[uf-new] MicroFormats for (Music-)TopLists, htop-list?

Brian Suda brian.suda at gmail.com
Sat Jul 21 07:55:32 PDT 2007

On 7/20/07, Manu Sporny <msporny at digitalbazaar.com> wrote:
> You could loosely accomplish what you are trying to do with XOXO +
> hAudio, or XOXO + hReview, or XOXO + hReview + hAudio.

--- HTML also has a special element for lists of ordered things, the
<OL> so above and beyond XOXO, you should also consider using <OL>

> The semantics
> wouldn't be rock-solid (it would be difficult to get Firefox 3 to
> understand that when it sees those two or three things together, it is a
> top-list instead of a playlist).

--- this is true, no one knows what FF3 will do and i don't think we
should worry about it. If you look at the current Operator Plug-in,
there is an arctitechture for 'user scripts' this could also mean that
there could/should/will be a market for custom scripts which are more
robust than others. Just look at how Tails and Operator compete NOT on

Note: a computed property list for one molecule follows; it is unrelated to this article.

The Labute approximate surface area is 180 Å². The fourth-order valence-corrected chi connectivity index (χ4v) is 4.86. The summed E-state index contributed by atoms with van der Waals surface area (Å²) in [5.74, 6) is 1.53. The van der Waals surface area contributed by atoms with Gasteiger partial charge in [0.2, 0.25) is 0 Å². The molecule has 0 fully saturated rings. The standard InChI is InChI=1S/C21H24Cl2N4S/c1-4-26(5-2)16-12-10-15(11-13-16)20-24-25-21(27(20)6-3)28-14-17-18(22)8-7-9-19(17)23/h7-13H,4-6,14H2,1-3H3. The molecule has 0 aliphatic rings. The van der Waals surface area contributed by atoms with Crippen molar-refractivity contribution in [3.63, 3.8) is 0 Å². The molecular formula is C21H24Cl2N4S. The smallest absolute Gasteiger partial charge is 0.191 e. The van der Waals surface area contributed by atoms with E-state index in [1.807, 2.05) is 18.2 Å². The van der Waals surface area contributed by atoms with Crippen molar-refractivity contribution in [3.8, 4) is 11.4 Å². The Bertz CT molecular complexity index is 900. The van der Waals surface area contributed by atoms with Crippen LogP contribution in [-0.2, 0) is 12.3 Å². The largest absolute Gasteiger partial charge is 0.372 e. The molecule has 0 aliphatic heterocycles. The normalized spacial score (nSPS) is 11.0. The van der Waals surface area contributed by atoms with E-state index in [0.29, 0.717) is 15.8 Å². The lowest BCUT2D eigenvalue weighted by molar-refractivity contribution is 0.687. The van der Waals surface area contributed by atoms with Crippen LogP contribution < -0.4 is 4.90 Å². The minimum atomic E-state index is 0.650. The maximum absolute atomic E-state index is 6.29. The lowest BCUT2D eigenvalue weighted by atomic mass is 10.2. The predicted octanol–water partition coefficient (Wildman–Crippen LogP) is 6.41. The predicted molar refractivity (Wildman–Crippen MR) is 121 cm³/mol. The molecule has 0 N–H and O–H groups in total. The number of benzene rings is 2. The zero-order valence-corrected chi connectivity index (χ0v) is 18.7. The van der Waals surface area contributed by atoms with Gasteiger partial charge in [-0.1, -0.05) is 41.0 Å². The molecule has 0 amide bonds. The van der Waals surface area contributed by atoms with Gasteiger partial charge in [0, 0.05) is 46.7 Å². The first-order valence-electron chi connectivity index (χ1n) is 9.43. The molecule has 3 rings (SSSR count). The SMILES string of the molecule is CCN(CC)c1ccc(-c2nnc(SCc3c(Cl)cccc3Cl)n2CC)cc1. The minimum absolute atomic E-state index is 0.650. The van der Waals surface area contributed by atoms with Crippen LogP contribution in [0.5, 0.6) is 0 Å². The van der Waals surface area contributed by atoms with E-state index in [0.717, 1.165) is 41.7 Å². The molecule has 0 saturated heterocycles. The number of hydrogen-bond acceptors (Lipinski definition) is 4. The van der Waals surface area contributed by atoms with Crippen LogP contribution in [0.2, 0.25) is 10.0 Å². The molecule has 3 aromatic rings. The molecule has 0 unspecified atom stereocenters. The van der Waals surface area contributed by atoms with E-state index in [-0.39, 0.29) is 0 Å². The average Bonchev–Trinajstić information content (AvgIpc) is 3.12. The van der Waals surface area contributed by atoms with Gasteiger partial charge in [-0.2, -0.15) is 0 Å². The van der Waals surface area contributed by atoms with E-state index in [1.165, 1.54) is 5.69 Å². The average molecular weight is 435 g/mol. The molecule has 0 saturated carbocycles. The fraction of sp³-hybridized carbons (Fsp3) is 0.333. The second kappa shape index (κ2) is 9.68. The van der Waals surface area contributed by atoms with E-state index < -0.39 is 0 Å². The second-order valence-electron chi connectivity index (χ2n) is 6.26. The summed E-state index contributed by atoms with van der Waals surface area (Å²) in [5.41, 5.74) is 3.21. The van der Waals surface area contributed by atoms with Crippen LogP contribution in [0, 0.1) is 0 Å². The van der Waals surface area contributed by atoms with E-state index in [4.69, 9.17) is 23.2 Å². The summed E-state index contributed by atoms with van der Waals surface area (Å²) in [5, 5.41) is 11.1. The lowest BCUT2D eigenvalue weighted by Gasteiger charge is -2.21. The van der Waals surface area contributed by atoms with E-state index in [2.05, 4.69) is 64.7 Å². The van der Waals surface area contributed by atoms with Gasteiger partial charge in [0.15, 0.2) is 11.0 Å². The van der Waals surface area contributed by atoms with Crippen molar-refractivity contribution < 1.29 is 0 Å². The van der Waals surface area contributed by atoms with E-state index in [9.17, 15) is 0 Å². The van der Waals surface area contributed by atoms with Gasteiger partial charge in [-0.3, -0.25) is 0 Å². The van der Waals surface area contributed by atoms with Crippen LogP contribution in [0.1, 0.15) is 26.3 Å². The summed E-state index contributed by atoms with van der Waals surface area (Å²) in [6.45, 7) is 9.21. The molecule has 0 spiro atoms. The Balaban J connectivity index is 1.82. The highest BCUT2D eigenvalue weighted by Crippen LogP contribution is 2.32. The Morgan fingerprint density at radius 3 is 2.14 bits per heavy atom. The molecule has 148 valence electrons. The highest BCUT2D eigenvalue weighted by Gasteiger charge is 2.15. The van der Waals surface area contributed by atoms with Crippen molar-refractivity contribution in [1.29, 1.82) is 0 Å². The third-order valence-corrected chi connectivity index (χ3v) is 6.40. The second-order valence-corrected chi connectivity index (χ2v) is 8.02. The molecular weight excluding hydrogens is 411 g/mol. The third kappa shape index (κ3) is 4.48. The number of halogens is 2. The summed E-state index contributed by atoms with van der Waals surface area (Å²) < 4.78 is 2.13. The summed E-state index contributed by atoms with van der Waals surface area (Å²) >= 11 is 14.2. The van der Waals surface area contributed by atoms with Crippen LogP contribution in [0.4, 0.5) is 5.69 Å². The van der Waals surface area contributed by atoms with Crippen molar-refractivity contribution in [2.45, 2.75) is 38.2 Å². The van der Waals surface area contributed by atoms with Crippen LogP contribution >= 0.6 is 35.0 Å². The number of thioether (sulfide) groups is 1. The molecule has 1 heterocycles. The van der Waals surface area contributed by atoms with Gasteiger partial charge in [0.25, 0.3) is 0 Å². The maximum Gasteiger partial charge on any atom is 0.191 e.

specs, but on features... once all the plug-ins can correctly parse
microformats, then it is the 'extras' like "send to ...", or "merge
with ...". Those features will make one plug-in/script more popular
than the others.

So i would think that if combinations of microformats, such as hCards
as Venues in hCalendar events, or XOXO lists of hCards as a group, or
XOXO lists of Media, become popular, wide-spread, and commonly
published, then a script will be written to harness those nested
features, and make one plugin/script more "popular" than another.

i wouldn't worry about any of these details at the spec level. We
should be conserned about adding the semantics and interoperability
between all the different properties in different microformats...
how/when/what plugins do with this data can be driven my market needs
and wants.

Popular combinations will see growth and survive, not so popular items
won't, but they weren't that popular to start with, and un-popular
combination didn't have time spent on them which is better spent
elsewhere. It is very bottom-up rather than a top-down approach, which
fits nicely with the microformats philosophy.


brian suda

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